Sunday, November 30, 2008

The Ten Thousand Things Project

Ten Thousand Things theatre production of Twelfth Night in St. Paul, Minnesota on CSMonitor.com.

Article by Matt Shaer, photos and audio slideshow by me.

Thursday, November 27, 2008

BAAM: Radical Caroling, for Holiday Shoppers

Here's a second edit of the package I produced for our last radio class. I wanted to put it up today, while it's still timely.

It's from the Boston Anti-Authoritarian Movement's rehearsal for their annual tradition of radical caroling. BAAM, or those I've met, are a lively and open group of friendly people. Always a pleasure to do my homework in front of a wood-burning stove at a vegan potluck. Listen and decide for yourself, but I kinda dug their message.

Also, a couple quick google searches didn't show any other news outlets reporting on anything similar. Breaking news from SBG!

One of the newscasters introduced it on WTBU with this script I wrote:
Heading to Newbury Street or the Prudential Center to start your holiday shopping this Friday? Well, some local anarchists want you to think twice about consumer culture. And they're making a whole song and dance about it. WTBU's Sarah Beth Glicksteen has the story.

video
(Press play above to listen.)

He came with the name. It's important to me that you don't think that I come from the kind of family that would name our dog Buddy.

I ask, rhetorically: What is the point of having a photo blog if not to post cute/silly pictures of my dog?

Buddy and I went out to the beach to hang out for Thanksgiving. I think of Thanksgiving beach trips as a tradition. Usually my dad comes too but he said it was too cold (at 70 degrees) and was too busy being boring/playing Wii. He doesn't consider the beach a Thanksgiving tradition, but thinks it's funny that I do. I just took the dog instead. My dad warned me that Buddy's not really into walking too far in his old age. With the way my knee's been feeling lately, that was fine with me.


We made friends with the guy and dog you see playing fetch in the upper right.



"Co-Pilot". My dad thinks this photo really captures Buddy's personality. He appears to be looking for the most annoying place he could possibly sit.



(Vignette added post-prod.) Buddy 's totally bored by video games but did you see how happy he looked at the beach? This is purely projection, mind you...



Dad and Glenda like playing on this thing, but again, Buddy's totally bored. I admit it's pretty cool, but considering I can hardly do the 2 minutes of balance they ask of me at Physical Therapy, standing on this thing long enough to "ski downhill" or "head soccer balls while avoiding panda bears and cleats flying at me" is not too much fun.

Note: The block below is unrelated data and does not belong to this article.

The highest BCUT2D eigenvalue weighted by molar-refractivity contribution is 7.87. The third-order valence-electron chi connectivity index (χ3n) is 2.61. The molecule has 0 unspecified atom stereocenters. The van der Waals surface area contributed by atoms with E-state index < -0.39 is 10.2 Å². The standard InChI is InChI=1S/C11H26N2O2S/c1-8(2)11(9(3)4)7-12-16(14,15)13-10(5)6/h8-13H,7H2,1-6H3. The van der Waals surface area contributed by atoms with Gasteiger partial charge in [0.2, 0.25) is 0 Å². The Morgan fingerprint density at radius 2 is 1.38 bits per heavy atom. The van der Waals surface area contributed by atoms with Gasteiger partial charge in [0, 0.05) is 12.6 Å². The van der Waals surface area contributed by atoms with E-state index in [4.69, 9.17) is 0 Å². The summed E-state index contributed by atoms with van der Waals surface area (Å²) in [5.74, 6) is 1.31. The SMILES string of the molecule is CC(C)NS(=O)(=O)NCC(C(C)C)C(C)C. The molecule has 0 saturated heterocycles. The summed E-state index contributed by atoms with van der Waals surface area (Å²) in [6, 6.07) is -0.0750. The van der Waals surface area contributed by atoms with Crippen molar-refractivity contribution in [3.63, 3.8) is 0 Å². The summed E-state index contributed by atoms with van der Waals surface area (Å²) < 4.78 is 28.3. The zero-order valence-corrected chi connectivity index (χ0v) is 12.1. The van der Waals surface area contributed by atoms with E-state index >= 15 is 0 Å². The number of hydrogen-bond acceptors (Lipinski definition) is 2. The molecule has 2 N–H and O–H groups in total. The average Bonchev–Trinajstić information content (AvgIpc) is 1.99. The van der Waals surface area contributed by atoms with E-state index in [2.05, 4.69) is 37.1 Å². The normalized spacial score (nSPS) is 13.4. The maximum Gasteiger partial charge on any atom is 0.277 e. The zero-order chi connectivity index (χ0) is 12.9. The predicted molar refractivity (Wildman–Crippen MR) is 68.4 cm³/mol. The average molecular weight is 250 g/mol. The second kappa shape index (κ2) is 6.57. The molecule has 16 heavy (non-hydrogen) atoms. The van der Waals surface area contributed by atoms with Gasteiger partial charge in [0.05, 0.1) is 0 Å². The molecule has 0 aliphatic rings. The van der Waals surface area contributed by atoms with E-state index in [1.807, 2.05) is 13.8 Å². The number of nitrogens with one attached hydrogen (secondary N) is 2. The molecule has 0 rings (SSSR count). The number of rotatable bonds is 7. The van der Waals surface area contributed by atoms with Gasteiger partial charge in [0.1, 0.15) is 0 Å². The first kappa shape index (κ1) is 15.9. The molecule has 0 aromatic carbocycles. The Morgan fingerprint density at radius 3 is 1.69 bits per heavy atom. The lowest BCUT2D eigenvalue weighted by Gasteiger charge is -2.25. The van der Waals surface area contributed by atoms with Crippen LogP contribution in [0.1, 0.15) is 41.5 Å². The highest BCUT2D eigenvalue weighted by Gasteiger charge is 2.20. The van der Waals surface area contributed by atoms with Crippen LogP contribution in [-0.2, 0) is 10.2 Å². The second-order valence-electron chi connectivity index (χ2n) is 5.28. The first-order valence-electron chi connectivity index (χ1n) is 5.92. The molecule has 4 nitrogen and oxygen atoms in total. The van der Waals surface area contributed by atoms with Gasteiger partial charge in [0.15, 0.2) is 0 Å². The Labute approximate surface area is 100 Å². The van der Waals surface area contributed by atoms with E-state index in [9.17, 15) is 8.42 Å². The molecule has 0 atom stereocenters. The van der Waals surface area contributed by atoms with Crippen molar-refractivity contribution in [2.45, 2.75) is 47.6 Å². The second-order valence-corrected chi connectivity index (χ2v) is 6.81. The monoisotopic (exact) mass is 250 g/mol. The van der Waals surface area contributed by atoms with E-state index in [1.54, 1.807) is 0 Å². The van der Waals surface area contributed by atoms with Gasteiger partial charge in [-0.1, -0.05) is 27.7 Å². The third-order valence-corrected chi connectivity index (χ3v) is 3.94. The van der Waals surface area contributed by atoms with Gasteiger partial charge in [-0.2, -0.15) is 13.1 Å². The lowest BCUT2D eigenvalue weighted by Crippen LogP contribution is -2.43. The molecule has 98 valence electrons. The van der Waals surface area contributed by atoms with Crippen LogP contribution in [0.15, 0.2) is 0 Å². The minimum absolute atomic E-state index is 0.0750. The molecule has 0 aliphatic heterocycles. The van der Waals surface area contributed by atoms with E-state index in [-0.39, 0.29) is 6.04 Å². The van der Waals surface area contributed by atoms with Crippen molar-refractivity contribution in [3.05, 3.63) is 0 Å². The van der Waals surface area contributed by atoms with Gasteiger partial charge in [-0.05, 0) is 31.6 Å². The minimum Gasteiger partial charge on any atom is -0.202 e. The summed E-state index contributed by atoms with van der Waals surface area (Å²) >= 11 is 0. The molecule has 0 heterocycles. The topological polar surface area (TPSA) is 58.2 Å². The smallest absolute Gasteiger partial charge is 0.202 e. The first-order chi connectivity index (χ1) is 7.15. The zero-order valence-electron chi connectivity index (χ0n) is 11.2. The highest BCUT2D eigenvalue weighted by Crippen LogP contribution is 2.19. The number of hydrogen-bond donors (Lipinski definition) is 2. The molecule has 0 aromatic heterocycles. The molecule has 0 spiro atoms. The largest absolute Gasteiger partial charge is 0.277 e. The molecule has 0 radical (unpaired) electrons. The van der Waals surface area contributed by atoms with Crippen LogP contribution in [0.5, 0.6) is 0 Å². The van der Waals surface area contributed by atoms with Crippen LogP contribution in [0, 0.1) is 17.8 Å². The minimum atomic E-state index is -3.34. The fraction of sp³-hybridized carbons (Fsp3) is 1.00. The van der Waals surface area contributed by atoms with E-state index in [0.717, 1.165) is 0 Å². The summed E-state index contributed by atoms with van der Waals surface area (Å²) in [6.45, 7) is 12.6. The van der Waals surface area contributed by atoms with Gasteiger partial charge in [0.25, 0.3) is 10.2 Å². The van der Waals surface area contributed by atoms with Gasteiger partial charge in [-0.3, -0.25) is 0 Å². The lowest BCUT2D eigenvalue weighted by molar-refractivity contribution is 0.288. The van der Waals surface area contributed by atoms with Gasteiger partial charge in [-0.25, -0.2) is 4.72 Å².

Thursday, November 20, 2008

Front page photo for real

I photographed people pumping $2/gallon gas for a Monitor story yesterday morning in the freezing cold. It was kind of awkward to lock my bike near a gas station and walk up to it with my camera, but not really a problem. Everyone I talked to was in a good mood because of the low prices, and the photos came out fine. They were up on entry to the homepage and also on the front page of the print edition-- jury's out on which is more exciting.

I asked about copyright to post entire pages where my photos appear in print to my blog, which opened up a huge can of worms. If you happen to be near a newspaper box that has the Monitor in it, at least take a peek, because my front page photo actually ran bigger in print than it did online! Also stay tuned for news on how this blog will look in the future. For now here's a screen shot of csmonitor.com from earlier today when my photo (which appeared on an inside page with the jump of the story in print) was up on entry. Click through to read the story and see my cover photo. Pretty boring assignment, but seeing my byline on the cover of a national newspaper is cool no matter how you look at it.

Wednesday, November 19, 2008

ReUse Center, Minneapolis, MN

The first of the stories I shot in the Twin Cities ran a little while ago. It was an Environment story about stores that sell salvaged and donated building materials, like the Re-Use Center in Minneapolis. My two favorite photos weren't chosen for print or web, so I decided to post them here.

You should also read Matt Shaer's article and see the photos that ran online.



This is Jamie Heipel, the executive director of the Green Institute. This portrait ran in print and online. He says Re-Use Center has kept 41,000 tons of waste out of landfills. Cool guy, huh?


Above is builder Jason Decheine, who was at the Re-Use Center buying a door for a renovation client. Jeremy Maxwell-Parish, the employee in red, helped him choose a door that he could modify to fit the opening.



Jeremy and Jason proceeded to dig through a corrugated box of assorted metal items until they found a this complete doorknob to fit the door. In the end, the builder paid $25. Customizing a door for the space would have cost over $250 otherwise, and this Victorian-style door that they estimated is from the 20's or 30's would have just gone to a landfill. The donor gets a tax deduction, everyone leaves happy!